A few weeks back I got a call from a friend of mine who is 42, lives in an upmarket beach community in Southern California and is well employed in the financial services business. He and his beautiful wife (and two adorable young daughters) are renovating their house, including a new kitchen and many key modifications to their cottage by the beach. Smartly, they moved out while work was being done and now was the time to talk about the home theater needs of their much upgraded home.
My buddy found an independent "trunk slammer" installer (as the retail guys like to call them), who was willing to work at a very fair hourly rate and sell gear with a modest retail discount. My buddy sent me the installer's bid and the entire project was proposed at a modest $4,500. I had a number of questions including: Where's the Blu-ray player? You're an Apple household - why no $99 AppleTV? My buddy asked me about Speakercraft speakers and I said they were good, but this family is very into green living and I suggested Noble Fidelity speakers, which are only a few hundred more dollars per pair. I got unexpectedly bitch slapped. I heard from my friend: "A few hundred? What's wrong with these?" Ouch. I was told when I sold stereo systems back in the day, if you couldn't get your client up about 20 percent, than you weren't selling - but these times that we live in now are very different. A mutual friend of ours who is an uber-high-end installer, who only works on projects above $100,000 total cost, offered his brand new Samsung 58 inch 8000 series LED HDTV for $1,500 (below dealer cost) to our mutual friend and got a polite but similar response. Nobody understands the pressure (monetary and otherwise) of renovating his or her home like I do. I've been there. Hell, I lived through it while the construction was underway, but $99 for an AppleTV? $299 for a Harmony Remote? $199 for an LG Blu-ray player? An extra $500 for kick-ass "green" speakers? I wasn't trying to blow the budget for anybody in any way. I was just trying to highlight some of the best, coolest new toys that our industry has to offer.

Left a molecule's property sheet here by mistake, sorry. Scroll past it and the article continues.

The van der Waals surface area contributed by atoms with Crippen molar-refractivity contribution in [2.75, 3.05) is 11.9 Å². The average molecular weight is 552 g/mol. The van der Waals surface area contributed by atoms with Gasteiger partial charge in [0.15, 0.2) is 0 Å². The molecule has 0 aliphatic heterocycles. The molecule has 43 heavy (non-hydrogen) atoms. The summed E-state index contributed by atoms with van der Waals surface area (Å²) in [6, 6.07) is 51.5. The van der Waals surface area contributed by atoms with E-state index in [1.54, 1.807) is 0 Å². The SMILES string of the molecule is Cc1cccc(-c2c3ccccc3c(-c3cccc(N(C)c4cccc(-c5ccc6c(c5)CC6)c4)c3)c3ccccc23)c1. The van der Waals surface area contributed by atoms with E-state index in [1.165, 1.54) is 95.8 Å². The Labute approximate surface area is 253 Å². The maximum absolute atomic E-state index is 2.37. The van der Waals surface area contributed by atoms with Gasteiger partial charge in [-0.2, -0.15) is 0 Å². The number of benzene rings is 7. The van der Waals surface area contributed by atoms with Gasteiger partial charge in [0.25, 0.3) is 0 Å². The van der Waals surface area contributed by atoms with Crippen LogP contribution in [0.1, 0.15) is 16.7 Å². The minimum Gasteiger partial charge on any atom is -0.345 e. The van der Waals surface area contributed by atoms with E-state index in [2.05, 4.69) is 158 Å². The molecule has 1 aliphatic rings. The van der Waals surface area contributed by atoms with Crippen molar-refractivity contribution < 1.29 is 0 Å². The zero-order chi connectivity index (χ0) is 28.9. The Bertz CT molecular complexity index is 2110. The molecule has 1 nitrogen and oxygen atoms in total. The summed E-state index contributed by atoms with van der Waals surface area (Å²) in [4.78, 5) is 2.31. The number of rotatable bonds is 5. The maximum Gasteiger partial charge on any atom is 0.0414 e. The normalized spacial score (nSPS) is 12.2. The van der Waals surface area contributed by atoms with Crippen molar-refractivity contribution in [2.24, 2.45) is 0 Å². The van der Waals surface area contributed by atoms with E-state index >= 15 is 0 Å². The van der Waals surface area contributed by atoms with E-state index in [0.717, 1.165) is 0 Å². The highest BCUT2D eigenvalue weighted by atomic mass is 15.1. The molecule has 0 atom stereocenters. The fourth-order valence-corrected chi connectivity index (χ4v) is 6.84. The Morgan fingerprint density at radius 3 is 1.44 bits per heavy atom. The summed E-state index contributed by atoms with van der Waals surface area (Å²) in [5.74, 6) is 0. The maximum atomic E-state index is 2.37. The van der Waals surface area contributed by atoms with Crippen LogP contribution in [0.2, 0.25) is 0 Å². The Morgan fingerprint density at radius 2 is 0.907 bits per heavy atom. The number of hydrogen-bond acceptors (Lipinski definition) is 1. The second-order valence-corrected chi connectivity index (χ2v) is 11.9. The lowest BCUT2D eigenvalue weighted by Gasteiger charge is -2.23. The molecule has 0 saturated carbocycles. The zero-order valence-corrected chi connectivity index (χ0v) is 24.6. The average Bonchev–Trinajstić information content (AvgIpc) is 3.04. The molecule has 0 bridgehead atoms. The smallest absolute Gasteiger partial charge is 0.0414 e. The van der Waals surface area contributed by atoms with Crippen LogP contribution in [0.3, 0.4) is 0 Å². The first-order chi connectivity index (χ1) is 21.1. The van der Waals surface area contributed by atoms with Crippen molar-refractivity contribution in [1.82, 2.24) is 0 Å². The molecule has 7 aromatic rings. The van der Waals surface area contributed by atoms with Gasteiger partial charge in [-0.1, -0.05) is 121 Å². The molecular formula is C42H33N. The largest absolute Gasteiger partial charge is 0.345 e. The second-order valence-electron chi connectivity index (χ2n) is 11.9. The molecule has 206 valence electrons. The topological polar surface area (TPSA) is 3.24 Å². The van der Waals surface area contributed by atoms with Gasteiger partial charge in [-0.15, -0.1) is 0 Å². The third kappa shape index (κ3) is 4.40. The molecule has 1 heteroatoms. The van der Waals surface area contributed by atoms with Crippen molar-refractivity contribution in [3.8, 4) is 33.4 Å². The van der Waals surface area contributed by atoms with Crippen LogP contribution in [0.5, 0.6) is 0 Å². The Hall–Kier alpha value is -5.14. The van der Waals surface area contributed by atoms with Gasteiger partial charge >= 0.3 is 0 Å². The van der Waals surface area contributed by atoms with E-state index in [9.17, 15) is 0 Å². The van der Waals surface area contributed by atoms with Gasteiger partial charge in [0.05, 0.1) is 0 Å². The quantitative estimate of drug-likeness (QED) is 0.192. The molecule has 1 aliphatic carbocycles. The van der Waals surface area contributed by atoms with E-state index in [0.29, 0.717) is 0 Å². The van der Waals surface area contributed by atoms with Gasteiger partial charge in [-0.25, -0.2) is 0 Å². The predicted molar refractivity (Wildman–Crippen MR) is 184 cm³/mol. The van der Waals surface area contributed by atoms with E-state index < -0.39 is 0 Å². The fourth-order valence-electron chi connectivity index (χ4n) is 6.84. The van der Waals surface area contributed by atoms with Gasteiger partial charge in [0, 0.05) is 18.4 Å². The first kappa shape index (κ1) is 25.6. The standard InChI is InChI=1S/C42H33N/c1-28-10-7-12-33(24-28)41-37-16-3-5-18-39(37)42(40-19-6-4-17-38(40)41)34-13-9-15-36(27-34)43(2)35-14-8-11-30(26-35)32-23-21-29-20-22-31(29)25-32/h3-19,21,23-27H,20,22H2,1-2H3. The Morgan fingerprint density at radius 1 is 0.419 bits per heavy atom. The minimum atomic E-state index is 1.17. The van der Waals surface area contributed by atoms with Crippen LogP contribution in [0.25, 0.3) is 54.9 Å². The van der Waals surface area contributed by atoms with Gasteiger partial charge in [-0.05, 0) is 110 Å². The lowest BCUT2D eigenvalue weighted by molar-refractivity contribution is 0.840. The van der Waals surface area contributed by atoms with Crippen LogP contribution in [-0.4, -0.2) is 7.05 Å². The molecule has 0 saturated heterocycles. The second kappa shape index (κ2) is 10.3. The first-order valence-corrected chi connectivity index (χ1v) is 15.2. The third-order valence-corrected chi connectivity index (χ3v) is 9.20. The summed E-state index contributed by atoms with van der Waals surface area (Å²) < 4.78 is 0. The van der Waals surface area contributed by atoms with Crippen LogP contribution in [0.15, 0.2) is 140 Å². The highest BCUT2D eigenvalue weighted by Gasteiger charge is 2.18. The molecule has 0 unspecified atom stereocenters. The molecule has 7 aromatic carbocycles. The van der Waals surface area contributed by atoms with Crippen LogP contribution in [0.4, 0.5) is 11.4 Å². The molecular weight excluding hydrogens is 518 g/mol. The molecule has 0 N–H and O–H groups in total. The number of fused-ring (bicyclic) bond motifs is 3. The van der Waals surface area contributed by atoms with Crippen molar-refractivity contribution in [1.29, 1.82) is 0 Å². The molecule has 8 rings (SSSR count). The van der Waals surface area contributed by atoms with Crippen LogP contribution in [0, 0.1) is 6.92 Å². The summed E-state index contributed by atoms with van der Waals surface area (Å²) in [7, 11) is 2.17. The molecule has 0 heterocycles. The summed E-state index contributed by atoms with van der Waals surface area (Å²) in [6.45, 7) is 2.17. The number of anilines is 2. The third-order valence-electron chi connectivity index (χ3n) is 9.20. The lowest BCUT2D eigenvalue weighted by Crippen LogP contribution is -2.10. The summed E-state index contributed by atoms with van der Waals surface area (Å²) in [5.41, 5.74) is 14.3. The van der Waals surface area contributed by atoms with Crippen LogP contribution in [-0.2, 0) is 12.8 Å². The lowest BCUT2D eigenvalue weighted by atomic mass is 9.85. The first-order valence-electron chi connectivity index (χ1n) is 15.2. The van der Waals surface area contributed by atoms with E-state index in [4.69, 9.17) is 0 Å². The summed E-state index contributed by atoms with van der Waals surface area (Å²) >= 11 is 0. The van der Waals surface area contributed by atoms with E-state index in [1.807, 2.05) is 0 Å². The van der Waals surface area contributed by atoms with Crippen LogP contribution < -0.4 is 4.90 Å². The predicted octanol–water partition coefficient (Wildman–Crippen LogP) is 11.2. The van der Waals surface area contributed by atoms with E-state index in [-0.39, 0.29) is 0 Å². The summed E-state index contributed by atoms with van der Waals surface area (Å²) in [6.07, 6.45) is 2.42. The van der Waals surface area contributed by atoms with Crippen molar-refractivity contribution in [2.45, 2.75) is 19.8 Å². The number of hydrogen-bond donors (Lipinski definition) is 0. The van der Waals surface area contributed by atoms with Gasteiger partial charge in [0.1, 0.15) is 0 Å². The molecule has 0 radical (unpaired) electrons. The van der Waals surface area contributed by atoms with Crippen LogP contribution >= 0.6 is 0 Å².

Clearly things have changed in the market when it comes to specialty AV over the past few years. The value added upsell that was a part of the normal sales process, that helps people find out about the good stuff is meeting resistance like never before. High bang-for-the-buck products like Oppo Digital's Blu-ray players, NuForce Amps, Orb Audio speakers, Aperion speakers and Emotiva's $699 AV preamp are selling by the thousands while $20,000 plus LED projectors hang on ceilings with customers asking "Why would I ever need that?"
Specialty AV dealers are making decisions about what to floor in their stores based on value. Sandy Gross's (the co-founder of Polk and Definitive Technology)
new line, Golden Ear Technology had 110 signed dealers lined up to sell
their $2,500 audiophile-grade speakers before they could ship a pair.
Brands like Bowers and Wilkins and Paradigm
are also picking up dealers and market share as they meet the need of